He identifies Burks as the most coveted of the Warriors’ assets because he can stretch defenses and has an affordable contract at $2.3MM. Burks is averaging 15.5 PPG through 30 games and shooting 34.9% from 3-point range.

Poole names the Lakers, Mavericks, Clippers, Pacers and Raptors as teams that could use another wing player who can shoot from the outside. He states that the Warriors will be looking for future assets such as draft picks and young players.

Although Golden State’s front office likes Burks, they need to open up roster spots soon to keep two-way players Damion Lee and Ky Bowman, who are both nearing their 45-day NBA limit. Lee has 12 days remaining and Bowman has 11. After that, they will have to have their contracts converted to NBA deals or remain in the G League until that season is over.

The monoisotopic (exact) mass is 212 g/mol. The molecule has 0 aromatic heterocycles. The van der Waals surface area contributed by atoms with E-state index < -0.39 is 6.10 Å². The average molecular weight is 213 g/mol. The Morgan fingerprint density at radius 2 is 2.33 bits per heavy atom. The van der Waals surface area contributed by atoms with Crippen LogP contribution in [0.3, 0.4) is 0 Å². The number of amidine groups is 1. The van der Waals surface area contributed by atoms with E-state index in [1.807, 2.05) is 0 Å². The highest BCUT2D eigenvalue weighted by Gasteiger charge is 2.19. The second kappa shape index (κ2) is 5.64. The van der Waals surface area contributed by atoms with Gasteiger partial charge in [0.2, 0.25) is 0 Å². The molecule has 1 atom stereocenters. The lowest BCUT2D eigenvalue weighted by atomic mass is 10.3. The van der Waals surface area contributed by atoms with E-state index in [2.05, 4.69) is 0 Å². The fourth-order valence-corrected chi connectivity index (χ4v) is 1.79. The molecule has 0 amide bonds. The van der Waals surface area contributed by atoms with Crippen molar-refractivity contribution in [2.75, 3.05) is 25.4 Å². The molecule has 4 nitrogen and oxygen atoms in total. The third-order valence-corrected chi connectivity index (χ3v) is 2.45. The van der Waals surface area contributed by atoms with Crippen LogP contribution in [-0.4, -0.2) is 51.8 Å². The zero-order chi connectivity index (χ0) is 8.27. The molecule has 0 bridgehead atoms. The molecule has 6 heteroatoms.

“It’s an awkward situation for us, because Ky and Damion are coming up on their limit,” coach Steve Kerr told reporters after Friday’s game. “And they’re two of our top seven players in our rotation. And yet the rules are that we only have them for another nine or 10 days each. Everybody is aware of that. We don’t know how it’s going to play out.”

Several league sources told Poole that the Warriors are ready to move into serious trade discussions. They added several veterans over the summer on contracts that they believed would be easy to move when the time came.

Those include Glenn Robinson III at $1.9MM, Marquese Chriss at a non-guaranteed $1.7MM and Willie Cauley-Stein at $2.2MM with a $2.3MM player option for next season. They also traded for Omari Spellman, who makes $1.9MM this year, and picked up his option for 2020/21 at nearly $2MM.

Warriors Notes: Kerr, Ellis, Robinson

After dominating the NBA for half the decade, the Warriors are enduring a trying season in 2019/20. At 5-19, Golden State has the worst record in the Western Conference and is mere percentage points away from the Knicks (4-18) for the worst record in the league.

Key departures in free agency (Kevin Durant and Andre Iguodala) and injuries to their superstars (Stephen Curry and Klay Thompson) dampened the Warriors’ hopes to reach a sixth straight NBA Finals. For head coach Steve Kerr, who has presided over that success, the challenge of developing the younger stars on the roster has been invigorating.